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  2. Looking at the plethora of blooms in your garden one forgets it's mid November! I love the Camellia arrangement: the vibrant blooms against the shiny dark green foliage.
    I'm looking forward to a post detailing the pruning of the the strawberry trees!
    In photo 20, middle row on the right: do the variegated leafs belong to the dark Pelargonium peltatum flowers?

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    1. No, the variegated foliage surrounding the dark burgundy Pelargonium pelatatum (aka ivy geranium) is that of Prostanthera ovalifolia 'Variegata' (aka mint bush). They share space in a half barrel in my front garden.

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    2. That makes more sense... They look awesome together.

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  3. Glorious pinks and blues in your vases and it's always refreshing to see them growing in situ. No wonder you always have so much choice for your vases!

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    1. I've always had an addiction to flowers, Cathy ;)

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  4. Gorgeous blooms, both in vases and in the garden. But I especially love the look of that grass in the autumn. Happy Bloom Day.

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    1. A good many ornamental grasses do better in the dry climate here than lawn grasses, Dorothy!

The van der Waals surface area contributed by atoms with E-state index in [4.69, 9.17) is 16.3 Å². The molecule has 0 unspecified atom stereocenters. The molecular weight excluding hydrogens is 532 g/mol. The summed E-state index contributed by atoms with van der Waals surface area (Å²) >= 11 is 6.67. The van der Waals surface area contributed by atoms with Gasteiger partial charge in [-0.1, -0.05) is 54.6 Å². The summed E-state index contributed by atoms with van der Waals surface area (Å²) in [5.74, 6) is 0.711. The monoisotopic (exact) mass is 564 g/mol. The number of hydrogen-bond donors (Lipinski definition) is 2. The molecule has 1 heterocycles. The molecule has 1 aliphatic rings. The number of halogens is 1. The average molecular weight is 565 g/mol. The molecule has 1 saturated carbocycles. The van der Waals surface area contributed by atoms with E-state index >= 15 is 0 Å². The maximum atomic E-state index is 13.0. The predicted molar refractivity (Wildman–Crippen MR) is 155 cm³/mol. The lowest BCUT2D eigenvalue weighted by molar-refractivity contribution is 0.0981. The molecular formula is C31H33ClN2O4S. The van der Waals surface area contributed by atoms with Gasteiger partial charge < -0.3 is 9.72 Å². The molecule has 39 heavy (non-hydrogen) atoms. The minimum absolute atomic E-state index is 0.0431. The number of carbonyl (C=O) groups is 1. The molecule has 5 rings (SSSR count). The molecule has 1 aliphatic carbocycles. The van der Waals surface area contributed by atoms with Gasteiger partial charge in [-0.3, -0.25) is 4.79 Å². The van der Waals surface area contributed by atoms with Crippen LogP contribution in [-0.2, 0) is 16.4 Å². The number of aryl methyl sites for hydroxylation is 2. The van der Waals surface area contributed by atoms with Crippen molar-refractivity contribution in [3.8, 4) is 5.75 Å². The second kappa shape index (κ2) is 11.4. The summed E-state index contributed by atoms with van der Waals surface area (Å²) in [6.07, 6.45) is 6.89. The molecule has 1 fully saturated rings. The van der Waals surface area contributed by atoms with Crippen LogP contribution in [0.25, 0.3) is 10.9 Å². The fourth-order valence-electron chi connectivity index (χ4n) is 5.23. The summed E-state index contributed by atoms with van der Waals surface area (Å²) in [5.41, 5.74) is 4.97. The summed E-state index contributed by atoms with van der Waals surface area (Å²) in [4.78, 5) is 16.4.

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  5. Wow, Kris, you have a lot going on! Love that Barleria, I think they will grow here and keep forgetting about them as I try to grow obscure plants from seed. Love that vase with the Barleria too.

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    1. The Barleria obtusa is one tough character here, Amelia. I know that Barleria cristata (aka Philippine violet) grows well in Texas. One or the other might work for you. Their flowers are very similar but their growth habits differ. Both self-seed freely, though!

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  6. Love your distinctive arrangements Kris. The bush violet is amazing both as an outdoor feature and as a cut flower. Your camellias are lovely in the vase. It's nice to know the names but not always easy. The strawberry tree is interesting. Have a happy week.

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    1. Thanks Susie. Both the bush violets and the Camellias provide a lot of color this time of year.

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  7. Such beautiful flowers and vases! I love the Camellia sasanqua.